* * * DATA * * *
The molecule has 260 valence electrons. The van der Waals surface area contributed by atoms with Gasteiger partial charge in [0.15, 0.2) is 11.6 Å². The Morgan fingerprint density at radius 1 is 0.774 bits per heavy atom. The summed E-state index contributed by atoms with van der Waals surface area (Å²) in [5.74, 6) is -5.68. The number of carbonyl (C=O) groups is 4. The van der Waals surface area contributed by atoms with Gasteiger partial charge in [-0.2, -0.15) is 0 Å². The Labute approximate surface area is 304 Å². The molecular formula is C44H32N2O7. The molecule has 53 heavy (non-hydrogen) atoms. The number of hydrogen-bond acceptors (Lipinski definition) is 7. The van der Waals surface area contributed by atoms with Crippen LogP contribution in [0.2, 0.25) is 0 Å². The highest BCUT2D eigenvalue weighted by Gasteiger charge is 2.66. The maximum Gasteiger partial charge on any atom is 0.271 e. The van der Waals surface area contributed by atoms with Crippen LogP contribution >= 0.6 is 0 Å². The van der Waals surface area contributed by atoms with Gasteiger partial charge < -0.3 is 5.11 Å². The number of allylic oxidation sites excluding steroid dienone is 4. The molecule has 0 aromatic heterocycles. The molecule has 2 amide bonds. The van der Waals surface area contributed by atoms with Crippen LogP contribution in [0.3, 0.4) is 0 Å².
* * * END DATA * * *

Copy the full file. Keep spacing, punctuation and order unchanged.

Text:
The molecule has 260 valence electrons. The van der Waals surface area contributed by atoms with Gasteiger partial charge in [0.15, 0.2) is 11.6 Å². The Morgan fingerprint density at radius 1 is 0.774 bits per heavy atom. The summed E-state index contributed by atoms with van der Waals surface area (Å²) in [5.74, 6) is -5.68. The number of carbonyl (C=O) groups is 4. The van der Waals surface area contributed by atoms with Gasteiger partial charge in [-0.2, -0.15) is 0 Å². The Labute approximate surface area is 304 Å². The molecular formula is C44H32N2O7. The molecule has 53 heavy (non-hydrogen) atoms. The number of hydrogen-bond acceptors (Lipinski definition) is 7. The van der Waals surface area contributed by atoms with Crippen LogP contribution in [0.2, 0.25) is 0 Å². The highest BCUT2D eigenvalue weighted by Gasteiger charge is 2.66. The maximum Gasteiger partial charge on any atom is 0.271 e. The van der Waals surface area contributed by atoms with Crippen LogP contribution >= 0.6 is 0 Å². The van der Waals surface area contributed by atoms with Gasteiger partial charge < -0.3 is 5.11 Å². The number of allylic oxidation sites excluding steroid dienone is 4. The molecule has 0 aromatic heterocycles. The molecule has 2 amide bonds. The van der Waals surface area contributed by atoms with Crippen LogP contribution in [0.3, 0.4) is 0 Å².